Becky Luigart-Stayner
Yield
14 servings

The rosemary steeps in boiling water; be sure to let it cool to 100° to 110° before adding the yeast so your dough will rise correctly. Sea salt and kosher salt have larger crystals than regular salt, so either adds a nice crunch to the top of the focaccia bread. But be sure to use regular salt in the dough for best results. You don't need to use all of the egg and oil mixture on top of the dough; spread enough to coat the top, and discard any extra. Use remaining bread for sandwiches, or cut into 1/2-inch cubes and bake at 350° for 15 minutes (or until toasted) to make croutons for salads.

How to Make It

Step 1

Combine boiling water, 1 teaspoon rosemary, and honey in a large bowl; cool to 100° to 110°. Sprinkle yeast over honey mixture; let stand 5 minutes. Lightly spoon flour into dry measuring cups; level with a knife. Add 3 1/4 cups flour, 2 tablespoons oil, and 1 teaspoon salt to honey mixture, stirring to form a soft dough. Turn dough out onto a floured surface. Knead until smooth and elastic (about 10 minutes); add enough of remaining flour, 1 tablespoon at a time, to prevent dough from sticking to hands (dough will feel sticky).

Step 2

Place dough in a large bowl coated with cooking spray, turning to coat top. Cover and let rise in a warm place (85°), free from drafts, 45 minutes or until doubled in size. (Gently press two fingers into dough. If indentation remains, dough has risen enough.) Punch dough down. Pat dough into a 14 x 12-inch rectangle on a baking sheet coated with cooking spray. Cover and let rise 20 minutes or until doubled in size.

Step 3

Preheat oven to 350º.

Step 4

Uncover dough. Make indentations in top of dough using handle of a wooden spoon or your fingertips. Combine 1 tablespoon oil, 1 teaspoon water, and egg yolk; brush over dough. Drizzle with remaining 1 tablespoon oil; sprinkle with remaining rosemary and sea salt.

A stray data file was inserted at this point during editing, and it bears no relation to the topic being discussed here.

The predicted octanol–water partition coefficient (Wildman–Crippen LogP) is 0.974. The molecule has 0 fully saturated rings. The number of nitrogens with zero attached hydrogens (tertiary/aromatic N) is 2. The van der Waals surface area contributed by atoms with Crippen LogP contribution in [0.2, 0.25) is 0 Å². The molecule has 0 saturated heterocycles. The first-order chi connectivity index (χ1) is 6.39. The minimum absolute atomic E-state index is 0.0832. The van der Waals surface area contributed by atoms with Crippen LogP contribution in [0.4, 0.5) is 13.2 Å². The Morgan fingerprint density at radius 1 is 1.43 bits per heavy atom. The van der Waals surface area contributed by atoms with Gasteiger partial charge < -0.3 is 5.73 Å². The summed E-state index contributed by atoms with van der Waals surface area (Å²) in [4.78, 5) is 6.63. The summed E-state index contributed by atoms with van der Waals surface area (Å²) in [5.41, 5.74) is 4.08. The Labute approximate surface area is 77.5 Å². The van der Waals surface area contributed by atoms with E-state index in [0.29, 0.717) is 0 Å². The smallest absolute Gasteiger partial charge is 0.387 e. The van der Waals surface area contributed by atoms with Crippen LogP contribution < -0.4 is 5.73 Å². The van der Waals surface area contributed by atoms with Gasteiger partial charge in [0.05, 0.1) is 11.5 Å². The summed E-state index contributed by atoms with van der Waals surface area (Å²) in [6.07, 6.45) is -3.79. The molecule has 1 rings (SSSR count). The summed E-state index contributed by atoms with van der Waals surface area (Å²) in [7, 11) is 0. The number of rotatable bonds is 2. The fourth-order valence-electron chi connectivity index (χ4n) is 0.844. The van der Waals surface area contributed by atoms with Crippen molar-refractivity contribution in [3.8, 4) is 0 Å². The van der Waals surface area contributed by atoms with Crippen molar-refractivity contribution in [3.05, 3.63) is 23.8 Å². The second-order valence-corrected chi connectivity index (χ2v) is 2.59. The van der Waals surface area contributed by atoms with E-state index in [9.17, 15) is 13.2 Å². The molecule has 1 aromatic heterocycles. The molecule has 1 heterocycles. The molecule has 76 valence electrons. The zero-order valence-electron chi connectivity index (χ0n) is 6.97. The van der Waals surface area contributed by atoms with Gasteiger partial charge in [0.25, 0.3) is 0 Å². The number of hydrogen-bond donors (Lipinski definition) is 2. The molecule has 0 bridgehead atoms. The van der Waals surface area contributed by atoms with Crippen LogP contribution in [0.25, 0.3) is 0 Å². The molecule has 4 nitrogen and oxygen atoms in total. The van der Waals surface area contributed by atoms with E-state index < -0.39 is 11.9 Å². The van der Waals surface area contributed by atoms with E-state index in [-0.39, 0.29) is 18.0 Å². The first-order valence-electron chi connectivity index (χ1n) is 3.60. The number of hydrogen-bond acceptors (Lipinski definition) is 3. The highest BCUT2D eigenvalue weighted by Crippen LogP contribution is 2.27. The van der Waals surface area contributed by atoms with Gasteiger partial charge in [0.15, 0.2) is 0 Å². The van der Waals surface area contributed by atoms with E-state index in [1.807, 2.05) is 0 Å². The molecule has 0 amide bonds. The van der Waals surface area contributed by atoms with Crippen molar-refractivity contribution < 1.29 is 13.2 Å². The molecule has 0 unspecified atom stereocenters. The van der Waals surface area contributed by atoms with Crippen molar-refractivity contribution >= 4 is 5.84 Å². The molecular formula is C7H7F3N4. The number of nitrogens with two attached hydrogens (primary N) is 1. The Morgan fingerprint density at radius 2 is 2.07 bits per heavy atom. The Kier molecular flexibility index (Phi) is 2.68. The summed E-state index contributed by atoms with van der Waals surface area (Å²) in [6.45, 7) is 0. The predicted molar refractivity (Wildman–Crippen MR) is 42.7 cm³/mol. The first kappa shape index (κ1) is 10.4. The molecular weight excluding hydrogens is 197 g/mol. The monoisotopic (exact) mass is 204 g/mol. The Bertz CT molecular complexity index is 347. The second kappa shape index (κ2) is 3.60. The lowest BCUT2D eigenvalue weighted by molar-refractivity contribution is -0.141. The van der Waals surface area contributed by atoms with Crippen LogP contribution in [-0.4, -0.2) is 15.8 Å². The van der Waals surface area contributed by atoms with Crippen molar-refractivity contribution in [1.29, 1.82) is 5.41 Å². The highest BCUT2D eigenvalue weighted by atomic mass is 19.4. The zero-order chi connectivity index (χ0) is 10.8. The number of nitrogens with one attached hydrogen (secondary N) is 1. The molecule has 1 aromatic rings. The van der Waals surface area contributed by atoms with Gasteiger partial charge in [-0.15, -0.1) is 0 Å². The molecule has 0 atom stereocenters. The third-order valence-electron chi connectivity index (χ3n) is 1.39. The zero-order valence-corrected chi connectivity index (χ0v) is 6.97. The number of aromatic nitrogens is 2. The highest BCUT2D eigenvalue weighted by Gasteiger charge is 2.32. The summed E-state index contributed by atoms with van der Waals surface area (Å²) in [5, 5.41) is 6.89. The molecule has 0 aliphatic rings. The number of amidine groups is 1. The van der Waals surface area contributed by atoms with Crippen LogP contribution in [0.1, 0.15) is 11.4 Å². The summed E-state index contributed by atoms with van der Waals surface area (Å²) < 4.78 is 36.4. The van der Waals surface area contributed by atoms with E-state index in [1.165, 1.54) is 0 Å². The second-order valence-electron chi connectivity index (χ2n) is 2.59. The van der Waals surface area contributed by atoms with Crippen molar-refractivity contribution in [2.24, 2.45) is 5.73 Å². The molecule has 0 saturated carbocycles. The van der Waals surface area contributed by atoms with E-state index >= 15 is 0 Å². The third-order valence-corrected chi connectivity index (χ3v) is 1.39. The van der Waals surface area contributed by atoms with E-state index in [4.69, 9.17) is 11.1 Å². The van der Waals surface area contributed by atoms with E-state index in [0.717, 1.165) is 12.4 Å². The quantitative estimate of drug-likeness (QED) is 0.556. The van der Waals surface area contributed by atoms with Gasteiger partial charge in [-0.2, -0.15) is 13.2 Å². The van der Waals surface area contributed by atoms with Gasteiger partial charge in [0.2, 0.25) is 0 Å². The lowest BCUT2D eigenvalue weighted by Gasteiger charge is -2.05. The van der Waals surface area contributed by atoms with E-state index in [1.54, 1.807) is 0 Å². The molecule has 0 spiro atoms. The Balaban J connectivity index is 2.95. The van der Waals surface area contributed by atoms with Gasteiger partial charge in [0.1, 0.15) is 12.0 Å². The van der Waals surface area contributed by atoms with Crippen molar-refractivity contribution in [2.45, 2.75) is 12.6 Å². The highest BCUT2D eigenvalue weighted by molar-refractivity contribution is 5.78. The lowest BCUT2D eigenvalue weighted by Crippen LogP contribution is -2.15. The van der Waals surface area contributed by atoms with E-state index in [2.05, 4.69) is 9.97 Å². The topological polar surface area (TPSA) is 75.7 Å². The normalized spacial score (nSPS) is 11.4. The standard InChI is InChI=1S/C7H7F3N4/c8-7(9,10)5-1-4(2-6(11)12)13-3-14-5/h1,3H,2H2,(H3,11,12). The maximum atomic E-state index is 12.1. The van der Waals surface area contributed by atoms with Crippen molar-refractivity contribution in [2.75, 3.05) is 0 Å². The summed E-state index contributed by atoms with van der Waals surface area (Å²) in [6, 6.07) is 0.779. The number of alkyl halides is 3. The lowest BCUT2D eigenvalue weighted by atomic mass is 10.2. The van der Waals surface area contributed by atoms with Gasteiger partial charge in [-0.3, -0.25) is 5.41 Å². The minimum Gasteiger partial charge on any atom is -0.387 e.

Step 5

Bake at 350° for 25 minutes or until lightly browned. Remove from pan; cool on a wire rack.

Ratings & Reviews

QueeTheBean's Review

QueeTheBean
August 11, 2014
N/A

ellentambo's Review

HaleyAS
February 24, 2013
N/A

anon0612's Review

anon0612
December 03, 2011
N/A

detailaddict's Review

ellentambo
August 02, 2011
I tried this using all white whole wheat flour, and it turned out better than I expected. Getting the texture right has been a challenge with whole-grain focaccias, but this may be a keeper. I added the warm liquid to half the flour mixed with the yeast and let it sponge for 20 minutes to soften the bran particles, then proceeded with the rest of the recipe. I also skipped the egg yolk and just drizzled the olive oil on top, letting it pool in the little dimples in the surface. A few times during baking I sprayed water on the sides and bottom of the oven to make the bread crisp on the outside. We ate this alongside CL Chicken and Strawberries over Mixed Greens with a glass of white wine. Like DisplacedTexan I have also found that focaccia doesn't store well, so I leave it in an open zip-top bag on the countertop to let it breathe, and we try to eat it within a few days.

sowninpeace1988's Review

sowninpeace1988
April 08, 2011
Really great bread and pretty. I even accidentally added all the evoo at once and it still turned out to die for.

HaleyAS's Review

detailaddict
February 22, 2011
This was my first time making yeast-based bread that has to be kneaded, and I was nervous--but it came out delicious! I think it's pretty hard to mess this one up. I skipped the egg wash and just brushed some olive oil on top. Also added thinly sliced red onion and green olives to half of it. It was restaurant quality. Mine took a little longer to bake--over 30 minutes to get it nice and golden. Will definitely make again--like that I didn't have to use a rolling pin--it spread out in my cookie sheet nicely just using my fingers.

DisplacedTexan's Review

DisplacedTexan
May 02, 2010
I love this bread - and my DH always begs me to bake it. Has anyone had any luck with storing this bread for more than a day? It's so good when fresh, but by the second day, if there's any left, it's usually either dried out, or soggy if I store it in a bag. Would love to bake it ahead. I agree with another reviewer - don't try using bread flour, stick to all-purpose.